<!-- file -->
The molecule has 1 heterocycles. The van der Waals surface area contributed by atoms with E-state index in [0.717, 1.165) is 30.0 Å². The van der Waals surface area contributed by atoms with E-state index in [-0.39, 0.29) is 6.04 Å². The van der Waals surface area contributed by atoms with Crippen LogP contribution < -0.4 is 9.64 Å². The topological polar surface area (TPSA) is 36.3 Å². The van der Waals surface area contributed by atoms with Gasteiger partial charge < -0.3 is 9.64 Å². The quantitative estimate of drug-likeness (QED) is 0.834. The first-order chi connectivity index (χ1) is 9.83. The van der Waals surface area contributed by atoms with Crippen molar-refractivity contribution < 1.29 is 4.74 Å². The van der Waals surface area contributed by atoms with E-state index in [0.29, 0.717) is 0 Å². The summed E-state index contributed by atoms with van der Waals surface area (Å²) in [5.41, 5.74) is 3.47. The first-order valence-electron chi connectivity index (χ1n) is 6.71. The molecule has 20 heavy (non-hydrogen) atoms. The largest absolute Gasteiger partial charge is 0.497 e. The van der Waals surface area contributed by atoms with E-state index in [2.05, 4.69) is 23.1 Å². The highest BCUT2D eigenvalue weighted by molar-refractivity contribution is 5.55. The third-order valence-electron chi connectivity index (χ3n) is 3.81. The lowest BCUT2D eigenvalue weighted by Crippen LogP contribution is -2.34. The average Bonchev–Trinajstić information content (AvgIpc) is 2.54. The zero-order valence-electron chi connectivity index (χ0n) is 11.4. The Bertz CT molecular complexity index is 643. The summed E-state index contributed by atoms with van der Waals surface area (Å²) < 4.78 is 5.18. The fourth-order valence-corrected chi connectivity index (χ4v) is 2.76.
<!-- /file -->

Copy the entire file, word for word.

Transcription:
The molecule has 1 heterocycles. The van der Waals surface area contributed by atoms with E-state index in [0.717, 1.165) is 30.0 Å². The van der Waals surface area contributed by atoms with E-state index in [-0.39, 0.29) is 6.04 Å². The van der Waals surface area contributed by atoms with Crippen LogP contribution < -0.4 is 9.64 Å². The topological polar surface area (TPSA) is 36.3 Å². The van der Waals surface area contributed by atoms with Gasteiger partial charge < -0.3 is 9.64 Å². The quantitative estimate of drug-likeness (QED) is 0.834. The first-order chi connectivity index (χ1) is 9.83. The van der Waals surface area contributed by atoms with Crippen molar-refractivity contribution < 1.29 is 4.74 Å². The van der Waals surface area contributed by atoms with E-state index in [0.29, 0.717) is 0 Å². The summed E-state index contributed by atoms with van der Waals surface area (Å²) in [5.41, 5.74) is 3.47. The first-order valence-electron chi connectivity index (χ1n) is 6.71. The molecule has 20 heavy (non-hydrogen) atoms. The largest absolute Gasteiger partial charge is 0.497 e. The van der Waals surface area contributed by atoms with E-state index in [2.05, 4.69) is 23.1 Å². The highest BCUT2D eigenvalue weighted by molar-refractivity contribution is 5.55. The third-order valence-electron chi connectivity index (χ3n) is 3.81. The lowest BCUT2D eigenvalue weighted by Crippen LogP contribution is -2.34. The average Bonchev–Trinajstić information content (AvgIpc) is 2.54. The zero-order valence-electron chi connectivity index (χ0n) is 11.4. The Bertz CT molecular complexity index is 643. The summed E-state index contributed by atoms with van der Waals surface area (Å²) < 4.78 is 5.18. The fourth-order valence-corrected chi connectivity index (χ4v) is 2.76.